There is a wide range of tools available to run A/B testing on a website. Well-known examples are VWO, Optimizely, AB Tasty, and Convert. Each of these tools has its own advantages and disadvantages.

In addition to the previously mentioned tools that you can use out of the box, it is of course also possible to build your own testing tool. This can range from a simple piece of code that you load into Google Tag Manager to split visitors up to extremely complex A/B testing suites that effectively replace the production website. Keep in mind that building a complete A/B testing tool is extremely complex and should only be considered as a serious option when there is a strongly mature CRO process and significant resources to help such a project succeed.

Clientside or serverside?

Client-side testing tools are loaded using a piece of JavaScript that is placed on the website, webshop or landing page. This JavaScript is then used to divide the visitors and apply the variants. The big advantage of client-side tools is that they are easier to implement and work well regardless of a certain server setup and the programming language of the website. The major disadvantage of client-side tools, however, is that they often slow down the loading time of the website and that so-called flickering can occur. The control version of the website is then temporarily visible before changes from the variant are implemented.

However, server-side testing tools require that a large part of the operations such as splitting visitors between variants are handled by website code. The server-side testing tool is mainly used as a means to analyze tests. However, as with client-side testing tools, the exact functionality that is or is not offered varies considerably per tool. The big advantage of server-side testing tools is that there is no longer any impact on loading time (and no more flickering). With serverside testing you can also use data from the backend to make price testing much easier, for example. However, the major disadvantage of server-side testing is that implementation is many times more difficult than with client-side testing tools. My advice would be not to start this if you have serious developer capacity available.

Roadmap for experiments

To ensure that there is a structured approach to the conversion optimization process, a roadmap is an important part. This contains details about all experiments from the present, past and future. Examples of how you can use this data include creating alerts when an experiment needs to go live or segmenting the test results based on certain characteristics.

Spreadsheet tools such as Google Sheets are widely used for setting up a roadmap, but hybrid spreadsheet databases such as AirTable are also common. In addition, there are targeted CRO management tools such as Effective Experiments.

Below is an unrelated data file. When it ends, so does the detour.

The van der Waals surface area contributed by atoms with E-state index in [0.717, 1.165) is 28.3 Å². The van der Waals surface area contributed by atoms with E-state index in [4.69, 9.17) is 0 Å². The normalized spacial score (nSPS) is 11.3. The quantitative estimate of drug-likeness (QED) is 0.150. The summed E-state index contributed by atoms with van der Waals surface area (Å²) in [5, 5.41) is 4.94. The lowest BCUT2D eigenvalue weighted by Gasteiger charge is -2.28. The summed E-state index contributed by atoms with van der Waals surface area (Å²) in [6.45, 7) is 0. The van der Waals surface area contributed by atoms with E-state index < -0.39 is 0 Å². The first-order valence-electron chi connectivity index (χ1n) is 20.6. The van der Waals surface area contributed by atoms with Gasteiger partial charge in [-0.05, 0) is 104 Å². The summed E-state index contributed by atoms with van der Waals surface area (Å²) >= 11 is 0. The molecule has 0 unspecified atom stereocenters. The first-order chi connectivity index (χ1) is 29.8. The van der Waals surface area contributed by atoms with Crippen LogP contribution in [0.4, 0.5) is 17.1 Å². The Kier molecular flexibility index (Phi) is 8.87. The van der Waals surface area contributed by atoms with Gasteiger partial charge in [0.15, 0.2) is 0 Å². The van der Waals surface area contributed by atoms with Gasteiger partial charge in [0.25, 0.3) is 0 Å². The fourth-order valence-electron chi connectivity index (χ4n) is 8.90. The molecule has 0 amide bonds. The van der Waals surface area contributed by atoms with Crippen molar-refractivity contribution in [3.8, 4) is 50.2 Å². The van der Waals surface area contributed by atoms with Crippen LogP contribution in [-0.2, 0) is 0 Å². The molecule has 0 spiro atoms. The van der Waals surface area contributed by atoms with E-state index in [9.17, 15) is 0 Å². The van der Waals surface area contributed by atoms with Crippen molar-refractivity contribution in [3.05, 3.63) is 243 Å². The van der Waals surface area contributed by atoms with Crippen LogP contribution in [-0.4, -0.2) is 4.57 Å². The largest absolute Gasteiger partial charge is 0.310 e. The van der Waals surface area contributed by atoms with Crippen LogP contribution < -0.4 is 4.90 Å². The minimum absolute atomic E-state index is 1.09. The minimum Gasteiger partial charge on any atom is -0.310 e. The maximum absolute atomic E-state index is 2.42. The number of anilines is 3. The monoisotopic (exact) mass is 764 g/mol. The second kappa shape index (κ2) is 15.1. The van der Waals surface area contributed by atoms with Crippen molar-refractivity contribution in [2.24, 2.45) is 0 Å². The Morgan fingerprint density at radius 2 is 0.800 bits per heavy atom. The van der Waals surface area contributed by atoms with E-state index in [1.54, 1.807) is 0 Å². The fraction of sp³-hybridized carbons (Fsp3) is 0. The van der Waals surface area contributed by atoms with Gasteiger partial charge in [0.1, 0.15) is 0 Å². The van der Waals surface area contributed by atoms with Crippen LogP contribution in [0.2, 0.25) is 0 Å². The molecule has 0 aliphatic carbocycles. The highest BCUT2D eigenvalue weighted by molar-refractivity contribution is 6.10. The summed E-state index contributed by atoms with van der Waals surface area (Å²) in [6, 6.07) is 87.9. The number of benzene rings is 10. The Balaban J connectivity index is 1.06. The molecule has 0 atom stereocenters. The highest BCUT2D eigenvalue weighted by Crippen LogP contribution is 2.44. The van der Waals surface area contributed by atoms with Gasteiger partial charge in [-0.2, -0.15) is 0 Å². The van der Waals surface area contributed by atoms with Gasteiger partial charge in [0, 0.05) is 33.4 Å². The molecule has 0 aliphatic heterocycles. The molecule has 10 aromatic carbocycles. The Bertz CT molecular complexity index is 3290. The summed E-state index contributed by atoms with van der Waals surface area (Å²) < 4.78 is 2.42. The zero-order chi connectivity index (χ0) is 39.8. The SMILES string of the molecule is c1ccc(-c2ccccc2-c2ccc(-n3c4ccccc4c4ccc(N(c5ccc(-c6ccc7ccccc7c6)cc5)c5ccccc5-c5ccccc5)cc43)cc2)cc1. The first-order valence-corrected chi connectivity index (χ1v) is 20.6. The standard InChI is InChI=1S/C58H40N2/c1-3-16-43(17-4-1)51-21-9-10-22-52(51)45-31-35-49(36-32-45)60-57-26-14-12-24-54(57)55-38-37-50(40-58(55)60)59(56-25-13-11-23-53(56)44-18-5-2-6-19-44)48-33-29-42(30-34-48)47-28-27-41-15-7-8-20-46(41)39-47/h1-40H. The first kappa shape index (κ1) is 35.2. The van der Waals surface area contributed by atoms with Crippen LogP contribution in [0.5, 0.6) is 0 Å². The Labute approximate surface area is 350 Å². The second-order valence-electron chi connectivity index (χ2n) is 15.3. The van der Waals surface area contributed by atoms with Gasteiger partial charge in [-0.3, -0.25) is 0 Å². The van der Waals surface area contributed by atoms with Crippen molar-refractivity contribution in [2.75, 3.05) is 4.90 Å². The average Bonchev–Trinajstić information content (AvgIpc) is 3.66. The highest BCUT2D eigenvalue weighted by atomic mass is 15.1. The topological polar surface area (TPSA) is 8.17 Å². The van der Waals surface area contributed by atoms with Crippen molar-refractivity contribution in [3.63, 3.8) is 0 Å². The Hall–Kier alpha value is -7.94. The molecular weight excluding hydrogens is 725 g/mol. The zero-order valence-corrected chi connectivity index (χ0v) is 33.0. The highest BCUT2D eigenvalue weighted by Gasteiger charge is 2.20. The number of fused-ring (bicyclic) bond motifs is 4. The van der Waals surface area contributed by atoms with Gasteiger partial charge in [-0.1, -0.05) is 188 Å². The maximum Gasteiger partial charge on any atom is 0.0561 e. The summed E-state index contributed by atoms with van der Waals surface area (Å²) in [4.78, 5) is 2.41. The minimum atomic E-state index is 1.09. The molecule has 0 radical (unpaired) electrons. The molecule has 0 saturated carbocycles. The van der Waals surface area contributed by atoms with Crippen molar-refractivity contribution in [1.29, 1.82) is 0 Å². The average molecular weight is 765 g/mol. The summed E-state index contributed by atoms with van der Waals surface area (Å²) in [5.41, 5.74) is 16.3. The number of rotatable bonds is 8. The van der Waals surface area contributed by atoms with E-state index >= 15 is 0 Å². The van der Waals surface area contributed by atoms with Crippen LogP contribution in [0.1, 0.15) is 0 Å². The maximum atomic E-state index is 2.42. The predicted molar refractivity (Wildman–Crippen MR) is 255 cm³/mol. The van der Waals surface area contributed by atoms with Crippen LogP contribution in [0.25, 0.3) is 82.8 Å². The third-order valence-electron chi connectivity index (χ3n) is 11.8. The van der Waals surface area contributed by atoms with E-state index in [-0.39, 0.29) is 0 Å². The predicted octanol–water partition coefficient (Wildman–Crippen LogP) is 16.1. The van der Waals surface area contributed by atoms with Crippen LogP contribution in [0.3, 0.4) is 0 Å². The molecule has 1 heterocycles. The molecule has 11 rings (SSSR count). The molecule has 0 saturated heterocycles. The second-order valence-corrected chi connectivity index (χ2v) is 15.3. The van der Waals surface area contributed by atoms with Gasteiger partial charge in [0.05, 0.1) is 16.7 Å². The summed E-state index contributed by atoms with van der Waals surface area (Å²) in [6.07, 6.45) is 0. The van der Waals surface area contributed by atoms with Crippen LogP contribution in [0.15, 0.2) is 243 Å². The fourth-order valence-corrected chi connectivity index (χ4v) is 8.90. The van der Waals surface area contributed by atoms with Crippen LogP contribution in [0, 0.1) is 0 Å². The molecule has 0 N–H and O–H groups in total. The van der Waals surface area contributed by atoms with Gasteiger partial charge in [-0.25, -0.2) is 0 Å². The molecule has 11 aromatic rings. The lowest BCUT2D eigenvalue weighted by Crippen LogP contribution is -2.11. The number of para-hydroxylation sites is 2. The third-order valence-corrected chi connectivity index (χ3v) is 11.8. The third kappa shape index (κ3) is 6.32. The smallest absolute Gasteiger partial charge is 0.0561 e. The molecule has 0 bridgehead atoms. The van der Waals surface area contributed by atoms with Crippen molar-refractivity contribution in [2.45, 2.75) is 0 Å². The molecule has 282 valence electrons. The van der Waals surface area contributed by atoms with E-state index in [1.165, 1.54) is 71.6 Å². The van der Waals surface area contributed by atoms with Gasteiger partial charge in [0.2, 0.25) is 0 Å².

Create a good hypothesis

Solid experiments are built on good hypotheses. As mentioned earlier, these hypotheses preferably arise from previous research as much as possible. However, the structure of the hypothesis itself can also contribute to how valuable it will be. To arrive at a well-constructed hypothesis, CRO veteran Craig Sullivan, in collaboration with many other CRO experts, has drawn up two hypothesis kits.

Craig Sullivan - Owner at OptimiseOrDie

"1. Because we observed (data/feedback).
2. Do we expect that (change) will cause (impact)
3. We are going to measure this using (data point)"

Craig Sullivan

The usefulness of A/A testing

With an A/A test you can investigate the validity and reliability of your testing tool. The idea of an A/A test is that you put an experiment live, but without making any changes to the variant. If the tool does its job well (and you have collected enough data), this should ensure a non-significant difference between the control and the variant. If there is a significant difference (despite the fact that no changes have been made to the variant that could cause this), this may be an indication that something went wrong with the implementation of the testing tool.

A/A tests are often used at the start of a CRO process, but it would be better to run them on a regular basis. The biggest problem with A/A testing is that they provide more 'tested visitors', which can be expensive with tools with a visitor quota.

Experiment code

Setting up an A/B test

There is a lot involved in properly setting up an A/B test. Consider, for example, writing the code for the variations, but also matters such as choosing the right traffic allocation, drawing up a solid hypothesis, the way in which the experiment should be triggered, additional click tracking, the KPIs on which the experiment is based. will be assessed, the use of asynchronous blocks of code, the structure of the URLs, links to the statistics tool, extensive quality assurance, dealing with statistical outliers, etc.